Question: What’s next for the marriage equality movement?
Ken Mehlman: I think that that’s an answer people like Andrew Sullivan, Evan Wolfson, Chad Griffin, and Matt Coles and others who spent years working on this question are better positioned to answer than I am. They’re the experts; I look for ways to help them when I can. From my perspectives, what I hope will happen are a couple of things.
Ken Mehlman: First, about a third of the country will live in a place where today there is marriage equality. What I think other people are going to see, is not only that things they worried about didn’t happen, but a whole lot of good things happened. I’ll tell you a story that I think to me explains this. I had the opportunity to go up to New Hampshire in 2011 when that state was considering repealing the marriage law that was passed in 2009. When the law was passed, 7 Republicans had voted for it. I went up to New Hampshire and met with a whole bunch of Republican legislature, and most who I met with said, “You know what, we actually think marriage is between a man and a women.” I asked them a question, “I understand that, but let me ask you this, would you concede that for the 1,800 families who have someone who got married under the marriage law, are their lives are better? And they said “yeah, obviously,” and I said, “Whose life got worse?” and they couldn’t answer the question. At the end of the day, we ended up with a majority, 119 Republicans of the legislatures in New Hampshire voted in favor of marriage. A majority of Republicans, from seven to a majority, how did that happen? It happened because of experience. It happened because a lot of folks had someone on their street who perhaps got married or attended a wedding, or had a brother or sister who got married. And so what we are about to have happen now is all over the country, people are going to look and they’re going to see that in New York, California, that in these other places, communities got stronger. Children had two parents to take care of them, and people had a loved one to watch out for them when they got older and they got sick unfortunately. The impact on society was to make it stronger not weaker, to enhance family values.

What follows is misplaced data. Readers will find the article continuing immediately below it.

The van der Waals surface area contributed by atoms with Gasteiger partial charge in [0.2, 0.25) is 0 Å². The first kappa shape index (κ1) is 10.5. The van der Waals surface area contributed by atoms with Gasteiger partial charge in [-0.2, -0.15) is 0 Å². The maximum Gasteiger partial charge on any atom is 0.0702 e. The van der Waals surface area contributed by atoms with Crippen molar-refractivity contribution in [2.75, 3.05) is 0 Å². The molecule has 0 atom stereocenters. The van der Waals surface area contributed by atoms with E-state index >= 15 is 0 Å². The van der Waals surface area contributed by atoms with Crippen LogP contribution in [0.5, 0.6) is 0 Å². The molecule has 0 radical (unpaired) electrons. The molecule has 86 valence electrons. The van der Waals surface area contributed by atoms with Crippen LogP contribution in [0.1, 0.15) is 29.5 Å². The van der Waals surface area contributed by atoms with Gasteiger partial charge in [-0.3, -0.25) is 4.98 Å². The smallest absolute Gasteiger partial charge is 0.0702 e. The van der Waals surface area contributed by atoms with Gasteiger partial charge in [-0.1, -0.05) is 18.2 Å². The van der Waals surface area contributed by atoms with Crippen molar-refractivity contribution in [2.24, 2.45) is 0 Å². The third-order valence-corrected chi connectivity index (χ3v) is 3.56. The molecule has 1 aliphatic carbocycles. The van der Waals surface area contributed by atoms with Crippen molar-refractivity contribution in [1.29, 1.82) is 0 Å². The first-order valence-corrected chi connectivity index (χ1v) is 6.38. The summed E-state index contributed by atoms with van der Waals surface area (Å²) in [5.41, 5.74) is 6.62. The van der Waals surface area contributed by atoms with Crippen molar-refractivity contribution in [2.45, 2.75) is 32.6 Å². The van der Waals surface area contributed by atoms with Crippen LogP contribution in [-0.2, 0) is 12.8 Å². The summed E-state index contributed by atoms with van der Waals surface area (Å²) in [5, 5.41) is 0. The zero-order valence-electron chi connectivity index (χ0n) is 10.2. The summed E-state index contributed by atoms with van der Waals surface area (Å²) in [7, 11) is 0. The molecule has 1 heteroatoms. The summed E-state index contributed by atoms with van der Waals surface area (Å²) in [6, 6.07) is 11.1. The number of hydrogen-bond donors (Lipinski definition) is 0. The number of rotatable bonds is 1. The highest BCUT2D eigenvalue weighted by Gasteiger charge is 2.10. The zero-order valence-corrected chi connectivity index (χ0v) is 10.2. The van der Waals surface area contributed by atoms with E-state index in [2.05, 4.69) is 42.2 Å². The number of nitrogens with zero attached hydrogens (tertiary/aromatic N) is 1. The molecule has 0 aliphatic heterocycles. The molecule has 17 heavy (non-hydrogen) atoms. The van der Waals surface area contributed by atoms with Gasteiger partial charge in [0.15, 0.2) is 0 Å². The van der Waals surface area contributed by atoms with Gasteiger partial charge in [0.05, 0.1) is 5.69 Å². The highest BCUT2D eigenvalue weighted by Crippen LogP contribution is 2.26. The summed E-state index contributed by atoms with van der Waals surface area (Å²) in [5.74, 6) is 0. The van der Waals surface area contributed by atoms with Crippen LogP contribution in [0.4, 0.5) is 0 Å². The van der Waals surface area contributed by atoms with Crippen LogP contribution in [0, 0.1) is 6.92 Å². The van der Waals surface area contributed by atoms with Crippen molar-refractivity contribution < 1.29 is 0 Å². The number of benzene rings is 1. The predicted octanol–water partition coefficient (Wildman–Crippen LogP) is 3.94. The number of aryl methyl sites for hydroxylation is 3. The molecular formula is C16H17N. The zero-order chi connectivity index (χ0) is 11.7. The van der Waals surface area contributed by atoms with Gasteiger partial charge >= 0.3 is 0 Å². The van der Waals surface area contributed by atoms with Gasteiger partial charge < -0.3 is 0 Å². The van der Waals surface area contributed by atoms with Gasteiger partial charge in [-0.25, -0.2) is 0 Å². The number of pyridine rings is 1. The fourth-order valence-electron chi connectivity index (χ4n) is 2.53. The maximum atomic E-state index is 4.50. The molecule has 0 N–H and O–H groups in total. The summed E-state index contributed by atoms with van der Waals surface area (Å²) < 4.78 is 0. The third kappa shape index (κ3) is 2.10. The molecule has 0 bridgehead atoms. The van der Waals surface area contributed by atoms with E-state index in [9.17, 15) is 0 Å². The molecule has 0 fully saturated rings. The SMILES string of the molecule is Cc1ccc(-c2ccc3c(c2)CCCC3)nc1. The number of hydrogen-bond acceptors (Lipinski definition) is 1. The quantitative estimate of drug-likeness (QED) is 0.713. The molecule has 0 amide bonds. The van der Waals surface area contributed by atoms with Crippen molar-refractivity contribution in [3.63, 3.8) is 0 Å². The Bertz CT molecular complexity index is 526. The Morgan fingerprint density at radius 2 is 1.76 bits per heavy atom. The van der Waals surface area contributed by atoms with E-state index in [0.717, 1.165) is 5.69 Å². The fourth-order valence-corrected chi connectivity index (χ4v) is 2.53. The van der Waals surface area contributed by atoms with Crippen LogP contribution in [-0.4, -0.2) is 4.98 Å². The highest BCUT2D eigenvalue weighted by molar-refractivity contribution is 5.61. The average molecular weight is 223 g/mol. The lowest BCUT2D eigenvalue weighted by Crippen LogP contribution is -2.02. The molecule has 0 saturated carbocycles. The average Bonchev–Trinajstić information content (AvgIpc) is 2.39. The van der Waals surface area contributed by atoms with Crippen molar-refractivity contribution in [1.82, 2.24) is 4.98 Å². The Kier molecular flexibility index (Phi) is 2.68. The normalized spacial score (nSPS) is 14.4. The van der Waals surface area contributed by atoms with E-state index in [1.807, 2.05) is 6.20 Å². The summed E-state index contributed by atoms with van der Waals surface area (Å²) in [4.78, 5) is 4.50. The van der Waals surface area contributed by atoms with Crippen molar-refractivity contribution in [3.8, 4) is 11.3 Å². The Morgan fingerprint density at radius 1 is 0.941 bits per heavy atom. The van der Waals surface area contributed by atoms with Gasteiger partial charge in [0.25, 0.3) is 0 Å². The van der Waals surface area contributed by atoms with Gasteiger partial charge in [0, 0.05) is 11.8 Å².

Ken Mehlman: So I hope as that happens, people will look and they’ll say, “that’s really interesting, that’s really important, and as a result I now support marriage.” So I think you’ll see, one in those states where it’s legal and available, people seeing what really happens. Two, then other states will make the case, will show people what’s happening in the states where marriage is available, that’s obviously important. And third, obviously there remains a significant amount of litigation that’s occurring in this space, so all of those things are occurring. But what matters most is experience, what matters most in all of this is what people see in their real lives. And what people are going to see in their real lives, I’m very confident in 30% of the country, cause what they’ve seen in the last few years, in New Hampshire, Iowa, New York, in Washington, in Maryland, in these other states, and that is that society is better off, that family values are enhanced, that freedom is promoted, and that communities are stronger because more people live in a place where they have a committed and loving partner who they can come home to, who they can raise children with, and who they can look after.